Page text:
Fees over and above risk premium in the short-term sector

"Broker fees", "debit order fees", "admin fees" and even "compliance fees" have been common terms used to substantiate fees charged over and above policy risk premiums for many years, but times they have now changed!

What can be done and what needs to be done?

“Broker fees”, “debit order fees”, “admin fees” and even “compliance fees” have been common terms used to substantiate fees charged over and above policy risk premiums for many years, but times they have now changed!

 

INSURER FEES: While there has never previously been any restriction on insurers charging a fee, the FSB (now FSCA) released a draft “undesirable business practice” document in July 2012. This document gave the intended view of the regulator that an insurer should not be charging an “admin fee” over and above the risk premium, due in part to the fact that such fees fall outside the solvency calculations of insurers and the belief that the costs of delivering an insurance product should all form part of the premium charged, so there is no need for a separation.

 

What did insurers use these fees for? Reduction of management expense ratios was one thing. Funding binder fees for brokers and/or UMAs was another.

 

While the draft undesirable business practice document never saw the light of the regulatory day. it has appeared as part of the Policyholder Protection Rules (PPR) that became generally effective from January 2018. These regulations, insofar as fees charged by insurers, becomes effective from June 2018, but don’t forget that the PPR applies to Personal Lines and small Commercial Lines (client turnover/asset value below R2m pa), so the restriction is technically not applicable to larger commercial clients.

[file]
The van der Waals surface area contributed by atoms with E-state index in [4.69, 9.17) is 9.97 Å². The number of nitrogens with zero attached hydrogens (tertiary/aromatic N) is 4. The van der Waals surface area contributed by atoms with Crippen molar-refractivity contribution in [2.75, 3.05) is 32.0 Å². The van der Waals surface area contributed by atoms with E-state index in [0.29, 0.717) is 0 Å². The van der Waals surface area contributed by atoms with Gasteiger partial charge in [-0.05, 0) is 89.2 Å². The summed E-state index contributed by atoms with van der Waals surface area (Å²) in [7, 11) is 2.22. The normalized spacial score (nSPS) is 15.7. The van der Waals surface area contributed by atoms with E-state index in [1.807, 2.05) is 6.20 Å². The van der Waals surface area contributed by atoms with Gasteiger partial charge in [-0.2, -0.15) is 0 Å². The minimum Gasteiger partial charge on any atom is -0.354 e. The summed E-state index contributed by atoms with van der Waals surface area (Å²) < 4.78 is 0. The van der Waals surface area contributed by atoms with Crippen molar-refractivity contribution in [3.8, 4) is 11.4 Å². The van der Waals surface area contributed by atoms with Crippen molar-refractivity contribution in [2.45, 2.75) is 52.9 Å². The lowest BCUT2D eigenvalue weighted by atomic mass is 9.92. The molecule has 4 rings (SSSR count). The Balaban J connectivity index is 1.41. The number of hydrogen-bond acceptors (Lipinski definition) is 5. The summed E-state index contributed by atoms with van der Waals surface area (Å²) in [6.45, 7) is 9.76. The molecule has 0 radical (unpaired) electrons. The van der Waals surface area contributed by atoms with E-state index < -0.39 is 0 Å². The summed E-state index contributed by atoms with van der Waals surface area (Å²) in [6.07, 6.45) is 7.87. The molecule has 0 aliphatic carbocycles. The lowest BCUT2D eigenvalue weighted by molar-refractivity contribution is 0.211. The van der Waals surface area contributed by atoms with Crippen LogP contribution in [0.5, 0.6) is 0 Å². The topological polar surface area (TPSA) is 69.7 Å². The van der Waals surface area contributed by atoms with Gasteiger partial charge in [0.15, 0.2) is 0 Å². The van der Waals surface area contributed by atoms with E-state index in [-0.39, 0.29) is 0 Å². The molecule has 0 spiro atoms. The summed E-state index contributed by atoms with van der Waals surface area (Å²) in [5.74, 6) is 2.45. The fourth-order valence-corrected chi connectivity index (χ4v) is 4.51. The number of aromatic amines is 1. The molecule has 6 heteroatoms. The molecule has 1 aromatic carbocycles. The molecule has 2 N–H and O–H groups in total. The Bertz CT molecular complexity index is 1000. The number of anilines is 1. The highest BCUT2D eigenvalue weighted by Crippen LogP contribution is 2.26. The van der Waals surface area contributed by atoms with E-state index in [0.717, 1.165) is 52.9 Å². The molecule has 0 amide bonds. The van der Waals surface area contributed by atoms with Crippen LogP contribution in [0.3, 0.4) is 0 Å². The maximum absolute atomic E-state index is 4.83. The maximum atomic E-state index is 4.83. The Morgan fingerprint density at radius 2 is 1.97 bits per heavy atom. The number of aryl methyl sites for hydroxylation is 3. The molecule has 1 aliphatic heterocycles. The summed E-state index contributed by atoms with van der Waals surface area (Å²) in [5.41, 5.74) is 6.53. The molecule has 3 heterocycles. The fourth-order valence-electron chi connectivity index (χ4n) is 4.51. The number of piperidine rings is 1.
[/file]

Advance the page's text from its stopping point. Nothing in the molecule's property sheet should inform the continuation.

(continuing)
Will insurers apply this distinction? Our view is that because of the administrative complexities of monitoring commercial clients that do or do not “qualify”, insurers should opt for the easier option of not charging fees across the board. 

Time will tell as to how insurers choose to apply this standard, but for those insurers that used the fee to fund binder fee payments, the practical impact of simply collapsing these fees into the risk premium will not be as simple as first thought, depending on the reinsurance programme in place.

 
BROKER FEES: Section 8(5) of the Short-term Insurance Act was for many years, despite clear FAIS-based standards that should be followed, the standard by which brokers justified fees charged to policyholders. It had no real requirements on justification of the fee, and all FAIS forced brokers to do was to clearly disclose those fees, which was done with little or no impact for the broker. All was well.

 

As far back as 2013 the regulator made it clear, via the Financial Sector Laws General Amendment Act, that section 8(5) fees were on their way out. As was to be expected, brokers preferred to adopt a “wait until I have to change” approach, and little or no preparation was done for the day when 8(5) fees would fall away. And fall away they did, from 1 January 2018.

What is the effect of this enactment of the removal of 8(5)? In simple terms, the FAIS standard now has no opposition as it had in the past. It does not mean, as many have said, that a broker cannot charge a fee, simply that (well maybe not that simple) the FAIS standard on disclosure of and acceptance of fees being charged must be followed to legitimise those fees.

 

So, what are those standards?

Well in simple terms (you can review the full current wording in Section 3A of the General Code of Conduct that sets out the standards for what a “provider” (FSP) can earn), they demand that any fees have to relate to “a financial service” for which commission and fees (essentially binder and outsource fees) are not paid. The important aspect is that such fees: